Have you heard about sex trafficking?

someone outside of NARSOL

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2 Thoughts to “Have you heard about sex trafficking?”

  1. Avatarab

    It’s 2014 and lets just say over the past ten years 100,000 children were really trafficked every year. That’s one million children since 2004. According to the most recent census data the population of the United States is somewhere around 317,297,938. One million children (we are counting everyone under 18 as a child) might seem like a small number against 300 plus million for the total population and it kind of is. However, saying that they were all trafficked creates a slightly different picture. Imagine if each year 100,000 was a verified minimum number of children trafficked, we are not talking children reported missing, rather some verification came to light that each one of them was really trafficked.

    I find it difficult to believe that we as country would stand by after a single official verified announcement came through stating for sure 100,000 children were trafficked in a given year. I believe it would only take one announcement and the country at large would demand action to prevent something of this scale from occurring in the coming years. The point being if the united states was truly serious about stopping all the things we citizens claim to care about; the government, private companies, and the public would be exhausting all possible efforts to resolve our issues in a fairly speedy fashion.

    The keys to true crime prevention are just that, prevention. To prevent something is to act before it can occur. Catching people after crimes are committed does not really stop new crimes from being committed by another individual or group of individuals. Those who have ill intent won’t be deterred by new laws or additions to existing laws making them stricter. If any entity has a serious interest in stopping terrible things from happening, they will seek ways to lead people away from illegal activity before those individuals ever consider such activity in the first place. For example if every possible future gang member in a community is occupied elsewhere, recruitment will suffer. If the efforts to keep potential gang members out of reach from gangs are good enough, gang presence in a community will eventually dwindle. Additionally other efforts would target current gang members to help them improve their lives and move away from gang involvement. This double approach of targeting both sides of a problem by reaching out to potential new sources and targeting current sources could be applied to many different types of illegal activity.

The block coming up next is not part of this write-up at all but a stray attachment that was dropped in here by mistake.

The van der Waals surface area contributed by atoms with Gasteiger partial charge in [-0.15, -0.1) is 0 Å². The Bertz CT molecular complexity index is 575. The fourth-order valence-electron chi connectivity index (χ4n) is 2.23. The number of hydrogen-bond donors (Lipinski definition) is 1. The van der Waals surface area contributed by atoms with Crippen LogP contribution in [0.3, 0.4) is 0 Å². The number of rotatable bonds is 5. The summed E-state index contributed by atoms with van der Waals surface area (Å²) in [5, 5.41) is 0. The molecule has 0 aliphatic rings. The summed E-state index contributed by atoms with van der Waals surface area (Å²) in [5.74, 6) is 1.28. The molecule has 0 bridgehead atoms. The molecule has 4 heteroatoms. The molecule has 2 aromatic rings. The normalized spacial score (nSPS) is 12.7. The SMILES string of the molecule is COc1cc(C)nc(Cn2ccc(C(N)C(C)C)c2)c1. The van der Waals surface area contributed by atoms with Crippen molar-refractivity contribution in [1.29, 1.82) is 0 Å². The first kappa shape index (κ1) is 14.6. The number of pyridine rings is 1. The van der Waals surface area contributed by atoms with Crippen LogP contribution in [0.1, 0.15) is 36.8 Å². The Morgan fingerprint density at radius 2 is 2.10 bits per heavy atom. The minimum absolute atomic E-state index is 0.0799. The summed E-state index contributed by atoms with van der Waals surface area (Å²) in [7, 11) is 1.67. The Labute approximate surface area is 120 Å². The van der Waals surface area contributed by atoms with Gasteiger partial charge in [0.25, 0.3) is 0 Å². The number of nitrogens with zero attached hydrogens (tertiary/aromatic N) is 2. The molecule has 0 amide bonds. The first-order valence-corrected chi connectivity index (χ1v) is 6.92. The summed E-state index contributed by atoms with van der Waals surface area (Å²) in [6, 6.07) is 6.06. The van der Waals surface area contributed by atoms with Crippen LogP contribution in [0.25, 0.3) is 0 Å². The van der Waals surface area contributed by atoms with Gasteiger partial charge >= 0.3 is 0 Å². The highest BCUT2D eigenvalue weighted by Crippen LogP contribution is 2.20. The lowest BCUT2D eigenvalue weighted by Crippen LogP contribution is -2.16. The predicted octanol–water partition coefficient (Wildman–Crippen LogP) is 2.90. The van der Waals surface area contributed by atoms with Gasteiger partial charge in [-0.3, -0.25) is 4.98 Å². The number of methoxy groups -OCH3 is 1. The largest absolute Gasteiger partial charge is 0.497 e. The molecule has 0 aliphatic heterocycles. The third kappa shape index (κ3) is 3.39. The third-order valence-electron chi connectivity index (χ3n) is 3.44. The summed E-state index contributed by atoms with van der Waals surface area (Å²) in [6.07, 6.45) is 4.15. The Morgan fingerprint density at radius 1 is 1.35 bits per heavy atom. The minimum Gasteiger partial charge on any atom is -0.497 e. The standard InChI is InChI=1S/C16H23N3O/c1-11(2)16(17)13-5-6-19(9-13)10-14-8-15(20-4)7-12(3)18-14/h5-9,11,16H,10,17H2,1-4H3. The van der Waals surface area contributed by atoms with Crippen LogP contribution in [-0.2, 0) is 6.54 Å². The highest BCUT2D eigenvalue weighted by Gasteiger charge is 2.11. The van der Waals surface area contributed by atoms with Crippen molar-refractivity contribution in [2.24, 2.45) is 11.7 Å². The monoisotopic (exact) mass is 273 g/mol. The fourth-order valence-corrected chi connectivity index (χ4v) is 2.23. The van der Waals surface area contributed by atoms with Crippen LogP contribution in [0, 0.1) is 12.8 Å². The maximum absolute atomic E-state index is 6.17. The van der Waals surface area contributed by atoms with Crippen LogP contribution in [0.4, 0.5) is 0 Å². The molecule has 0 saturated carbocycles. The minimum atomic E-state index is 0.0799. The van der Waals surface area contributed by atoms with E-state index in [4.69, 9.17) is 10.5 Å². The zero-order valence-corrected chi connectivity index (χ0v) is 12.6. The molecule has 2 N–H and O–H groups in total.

2. AvatarKAREN

    I live in North Georgia, and one of the more recent “human trafficking” cases here in Atlanta was fascinating. A successful man puts an advertisement up on atlanta.backpag.com in the men seeking women section of the website (which requires a user to say they are 18+) that says nothing about human trafficking or minors. ICE agent responds to his ad, and asks him if he’ll help find a husband for his “girlfriend’s niece”. The guy in the transcripts (I didn’t find the audio recordings) asks the agent if this 16 year old is “being sold or something like that”. Agent responds verbatim “No man, its nothing like that, she’s family. She’s just moving between family to family”. The mark then goes on to STATE HE WANTS NOTHING TO DO with human trafficking, and the agent assures him that the girl (legal in Georgia) is not being trafficked and it’s “nothing like that”. The mark moves forward by helping to pay to move the agents family member into the United States… Dumb right, but as far as he knew it was legal (age of consent is 16 in Georgia)

    The man was arrested for human trafficking, and when the man plead guilty to “enticement of a minor”, DHS/ICE puts out a press release stating this case proves that human trafficking is a problem in Atlanta… This is pure ingenuity. No victim, no minor, told by agent it was “nothing like” human trafficking, and the DHS comea back and states this proves human trafficking is an issue…. The guy is serving 10 years for it.

    Don’t they know people can look at cases on PACER?

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